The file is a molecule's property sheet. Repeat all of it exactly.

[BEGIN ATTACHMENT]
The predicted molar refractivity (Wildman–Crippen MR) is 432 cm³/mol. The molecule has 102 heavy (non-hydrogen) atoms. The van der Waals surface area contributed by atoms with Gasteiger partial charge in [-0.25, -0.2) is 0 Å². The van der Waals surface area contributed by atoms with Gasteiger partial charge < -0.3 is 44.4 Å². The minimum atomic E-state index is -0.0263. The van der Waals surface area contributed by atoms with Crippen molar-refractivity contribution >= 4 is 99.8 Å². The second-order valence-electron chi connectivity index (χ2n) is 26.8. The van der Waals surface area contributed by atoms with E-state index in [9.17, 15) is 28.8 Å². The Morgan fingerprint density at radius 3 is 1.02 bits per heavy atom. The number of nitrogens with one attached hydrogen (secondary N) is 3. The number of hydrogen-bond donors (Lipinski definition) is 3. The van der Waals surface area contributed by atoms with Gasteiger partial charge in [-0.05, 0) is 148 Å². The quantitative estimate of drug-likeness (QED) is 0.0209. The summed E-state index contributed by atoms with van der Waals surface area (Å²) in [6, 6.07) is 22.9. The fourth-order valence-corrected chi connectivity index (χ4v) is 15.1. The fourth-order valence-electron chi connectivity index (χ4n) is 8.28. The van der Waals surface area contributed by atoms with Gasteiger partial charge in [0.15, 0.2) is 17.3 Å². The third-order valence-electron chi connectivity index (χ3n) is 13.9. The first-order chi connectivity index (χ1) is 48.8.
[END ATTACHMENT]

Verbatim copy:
The predicted molar refractivity (Wildman–Crippen MR) is 432 cm³/mol. The molecule has 102 heavy (non-hydrogen) atoms. The van der Waals surface area contributed by atoms with Gasteiger partial charge in [-0.25, -0.2) is 0 Å². The van der Waals surface area contributed by atoms with Gasteiger partial charge < -0.3 is 44.4 Å². The minimum atomic E-state index is -0.0263. The van der Waals surface area contributed by atoms with Crippen molar-refractivity contribution >= 4 is 99.8 Å². The second-order valence-electron chi connectivity index (χ2n) is 26.8. The van der Waals surface area contributed by atoms with E-state index in [9.17, 15) is 28.8 Å². The Morgan fingerprint density at radius 3 is 1.02 bits per heavy atom. The number of nitrogens with one attached hydrogen (secondary N) is 3. The number of hydrogen-bond donors (Lipinski definition) is 3. The van der Waals surface area contributed by atoms with Gasteiger partial charge in [-0.05, 0) is 148 Å². The quantitative estimate of drug-likeness (QED) is 0.0209. The summed E-state index contributed by atoms with van der Waals surface area (Å²) in [6, 6.07) is 22.9. The fourth-order valence-corrected chi connectivity index (χ4v) is 15.1. The fourth-order valence-electron chi connectivity index (χ4n) is 8.28. The van der Waals surface area contributed by atoms with Gasteiger partial charge in [0.15, 0.2) is 17.3 Å². The third-order valence-electron chi connectivity index (χ3n) is 13.9. The first-order chi connectivity index (χ1) is 48.8.